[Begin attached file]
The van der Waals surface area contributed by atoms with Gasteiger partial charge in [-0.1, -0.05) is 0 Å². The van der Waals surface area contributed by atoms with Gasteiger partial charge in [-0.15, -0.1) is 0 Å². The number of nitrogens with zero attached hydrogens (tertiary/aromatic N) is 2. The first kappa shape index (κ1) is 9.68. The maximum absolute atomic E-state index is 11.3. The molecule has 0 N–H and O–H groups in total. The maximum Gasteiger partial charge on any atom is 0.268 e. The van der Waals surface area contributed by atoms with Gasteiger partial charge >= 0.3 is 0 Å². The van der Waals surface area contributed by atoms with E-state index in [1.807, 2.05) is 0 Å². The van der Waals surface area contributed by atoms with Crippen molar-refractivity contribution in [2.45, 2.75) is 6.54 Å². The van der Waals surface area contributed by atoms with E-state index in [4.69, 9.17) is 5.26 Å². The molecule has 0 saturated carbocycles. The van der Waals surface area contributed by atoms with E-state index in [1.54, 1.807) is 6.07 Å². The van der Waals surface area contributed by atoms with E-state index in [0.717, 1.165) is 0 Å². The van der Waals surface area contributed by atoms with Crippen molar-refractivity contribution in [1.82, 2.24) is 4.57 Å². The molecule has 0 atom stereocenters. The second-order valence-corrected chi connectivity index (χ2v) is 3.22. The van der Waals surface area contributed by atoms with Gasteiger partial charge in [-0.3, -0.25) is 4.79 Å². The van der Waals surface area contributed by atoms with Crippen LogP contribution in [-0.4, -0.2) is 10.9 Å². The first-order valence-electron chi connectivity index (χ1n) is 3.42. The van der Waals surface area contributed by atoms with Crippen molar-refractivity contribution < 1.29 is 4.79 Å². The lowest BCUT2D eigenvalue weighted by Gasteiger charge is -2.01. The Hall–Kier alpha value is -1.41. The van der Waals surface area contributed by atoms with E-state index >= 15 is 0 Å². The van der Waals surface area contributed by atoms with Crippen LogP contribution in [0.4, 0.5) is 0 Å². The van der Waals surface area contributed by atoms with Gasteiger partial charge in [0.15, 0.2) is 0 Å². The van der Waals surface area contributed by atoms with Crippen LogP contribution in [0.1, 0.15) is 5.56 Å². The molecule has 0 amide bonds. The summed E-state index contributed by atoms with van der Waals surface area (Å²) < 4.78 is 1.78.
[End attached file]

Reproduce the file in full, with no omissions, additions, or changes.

The van der Waals surface area contributed by atoms with Gasteiger partial charge in [-0.1, -0.05) is 0 Å². The van der Waals surface area contributed by atoms with Gasteiger partial charge in [-0.15, -0.1) is 0 Å². The number of nitrogens with zero attached hydrogens (tertiary/aromatic N) is 2. The first kappa shape index (κ1) is 9.68. The maximum absolute atomic E-state index is 11.3. The molecule has 0 N–H and O–H groups in total. The maximum Gasteiger partial charge on any atom is 0.268 e. The van der Waals surface area contributed by atoms with Gasteiger partial charge >= 0.3 is 0 Å². The van der Waals surface area contributed by atoms with E-state index in [1.807, 2.05) is 0 Å². The van der Waals surface area contributed by atoms with Crippen molar-refractivity contribution in [2.45, 2.75) is 6.54 Å². The van der Waals surface area contributed by atoms with E-state index in [4.69, 9.17) is 5.26 Å². The molecule has 0 saturated carbocycles. The van der Waals surface area contributed by atoms with E-state index in [1.54, 1.807) is 6.07 Å². The van der Waals surface area contributed by atoms with E-state index in [0.717, 1.165) is 0 Å². The van der Waals surface area contributed by atoms with Crippen molar-refractivity contribution in [1.82, 2.24) is 4.57 Å². The molecule has 0 atom stereocenters. The second-order valence-corrected chi connectivity index (χ2v) is 3.22. The van der Waals surface area contributed by atoms with Gasteiger partial charge in [-0.3, -0.25) is 4.79 Å². The van der Waals surface area contributed by atoms with Crippen LogP contribution in [-0.4, -0.2) is 10.9 Å². The first-order valence-electron chi connectivity index (χ1n) is 3.42. The van der Waals surface area contributed by atoms with Crippen molar-refractivity contribution < 1.29 is 4.79 Å². The lowest BCUT2D eigenvalue weighted by Gasteiger charge is -2.01. The Hall–Kier alpha value is -1.41. The van der Waals surface area contributed by atoms with E-state index >= 15 is 0 Å². The van der Waals surface area contributed by atoms with Crippen LogP contribution in [0.4, 0.5) is 0 Å². The van der Waals surface area contributed by atoms with Gasteiger partial charge in [0.15, 0.2) is 0 Å². The van der Waals surface area contributed by atoms with Crippen LogP contribution in [0.1, 0.15) is 5.56 Å². The molecule has 0 amide bonds. The summed E-state index contributed by atoms with van der Waals surface area (Å²) < 4.78 is 1.78.